TALLAHASSEE, Fla. (WTXL)-- The sugar baby phenomenon can be a life of luxury or just another way of paying the bills with a twist.
Seekingarrangement.com released a report this year ranking Florida State University as one of the fastest growing sugar baby schools in the country. The university ranked 20 on the list with 158 new users in 2014.
The site claims it's all about mutually beneficial relationships and companionship.
The costs of college can be stressful, especially for students who don't have the financial support to pay their way through school.
It's not just tuition.
That's where online sites like seekingarrangment.com come into play.
They offer up a fast way for students, primarily women to get cash for school.
We talked to one Florida A&M University student. We also hid her face and changed her voice because she didn't want to reveal her identity, but she did want to share her sugar baby experience with us.
She says she's been on seekingarrangement.com site for about a year and a half.
"I'm usually pretty straight forward," said the sugar baby. "My profile says i'm looking for a monthly allowance."
She usually rakes in about $2,000 a month.
She says her first sugar daddy was in his 40's and single. He didn't give her an allowance, but he did buy her things.
"My laptop got stolen. My iPad got stolen. Money got stolen. He replaced all those things for me. He paid for my graduation pictures, my hair, my make-up, all that stuff."
Her next sugar daddy was a little different. He was married and so is her current one.
She says he's very generous.
"There's no pressure. It's not pay for play. You don't come over here and we have sex and you pay me $100. That's never how it works.
The sugar daddy I have now, I was talking to him three to four months before we ever had sex."
She says you have to be upfront with what you want and be selective when choosing a sugar daddy.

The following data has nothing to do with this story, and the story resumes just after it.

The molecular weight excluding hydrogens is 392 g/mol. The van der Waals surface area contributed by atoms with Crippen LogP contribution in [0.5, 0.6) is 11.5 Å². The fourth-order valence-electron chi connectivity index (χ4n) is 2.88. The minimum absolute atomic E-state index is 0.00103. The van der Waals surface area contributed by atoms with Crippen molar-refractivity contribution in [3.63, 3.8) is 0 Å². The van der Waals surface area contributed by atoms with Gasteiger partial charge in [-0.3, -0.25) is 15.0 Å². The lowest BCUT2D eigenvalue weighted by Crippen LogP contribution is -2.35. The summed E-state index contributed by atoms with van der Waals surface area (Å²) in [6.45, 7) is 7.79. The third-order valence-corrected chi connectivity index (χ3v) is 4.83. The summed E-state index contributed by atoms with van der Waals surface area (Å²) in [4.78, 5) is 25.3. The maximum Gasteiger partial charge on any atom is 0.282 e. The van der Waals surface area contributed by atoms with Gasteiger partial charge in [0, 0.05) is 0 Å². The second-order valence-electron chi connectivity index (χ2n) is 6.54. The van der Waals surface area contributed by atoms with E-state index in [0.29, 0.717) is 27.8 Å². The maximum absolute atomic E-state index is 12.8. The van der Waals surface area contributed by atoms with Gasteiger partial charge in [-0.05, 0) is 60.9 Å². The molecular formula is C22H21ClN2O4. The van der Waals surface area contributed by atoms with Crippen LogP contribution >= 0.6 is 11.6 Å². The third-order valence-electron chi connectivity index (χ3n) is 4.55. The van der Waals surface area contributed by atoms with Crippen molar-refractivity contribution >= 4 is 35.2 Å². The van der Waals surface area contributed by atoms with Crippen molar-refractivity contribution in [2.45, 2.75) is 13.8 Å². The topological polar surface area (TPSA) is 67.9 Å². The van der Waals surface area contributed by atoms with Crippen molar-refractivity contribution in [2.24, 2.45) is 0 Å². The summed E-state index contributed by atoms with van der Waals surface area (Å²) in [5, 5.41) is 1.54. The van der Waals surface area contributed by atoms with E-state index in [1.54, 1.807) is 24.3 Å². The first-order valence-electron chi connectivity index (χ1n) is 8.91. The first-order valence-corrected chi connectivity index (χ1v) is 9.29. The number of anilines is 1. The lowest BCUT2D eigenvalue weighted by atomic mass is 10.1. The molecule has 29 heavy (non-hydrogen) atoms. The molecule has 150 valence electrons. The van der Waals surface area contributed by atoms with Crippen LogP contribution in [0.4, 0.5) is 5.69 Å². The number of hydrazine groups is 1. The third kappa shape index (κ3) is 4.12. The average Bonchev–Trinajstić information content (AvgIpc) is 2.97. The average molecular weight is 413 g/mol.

A spokesperson for seekingarrangement.com says there are a total of 83 registered users that are sugar babies at FAMU. There are 529 at FSU. Twelve at tallahassee community college, and 97 at Valdosta State University.
Seekingarrangement.com says the average age of the sugar babies on the site is 21-28 years old. Forty-two percent of the sugar baby membership are students.
One point four million are students. That's the largest demographic.
"The average sugar daddy is 39 years old and the majority of them are entrepreneurs or business owners or CEO's and they're looking for a different type of relationship that can fit into their busy life styles and that's why this works out so well," said Angela Jacob Bermudo, the spokesperson for seekingarrangement.com.
Some question the legality of the sites.
"The Florida statute for prostitution is very clear in the wording in the charge that goes on if something is prostitution or not," said Officer David Northway with the Tallahassee Police Department. "They do not meet the criteria of breaking the law in the state of Florida. At this time, we haven't had any complaints about these web sites."
The site claims a short term payment from a sugar daddy for something like tuition could be a long term investment into a sugar baby's future.
We reached out to Florida State University to hear their thoughts on the sugar baby site and the number the site claims are on the campus. The school didn't provide a statement. A Tallahassee Community College spokesperson said they hadn't heard about the site.
Florida A&M University sent us this information in response:
The University strives to empower our students with information to help them navigate through their college experience and teach them to be safe in all of their activities. The University publishes the below safety guide for students, including tips for online communities. https://www.famu.edu/PublicSafety/SAFETY%20TIPS%20v2.pdf
We also offer safety training services year round: http://www.famu.edu/index.cfm?a=PublicSafety&p=CrimePrevention
The University also educates students throughout the year on how they can receive funding for their education. Scholarships, grants, and fellowships are offered to our students via many avenues and programs. Students also learn about financial aid and loan alternatives.
Valdosta State University sent us the following information: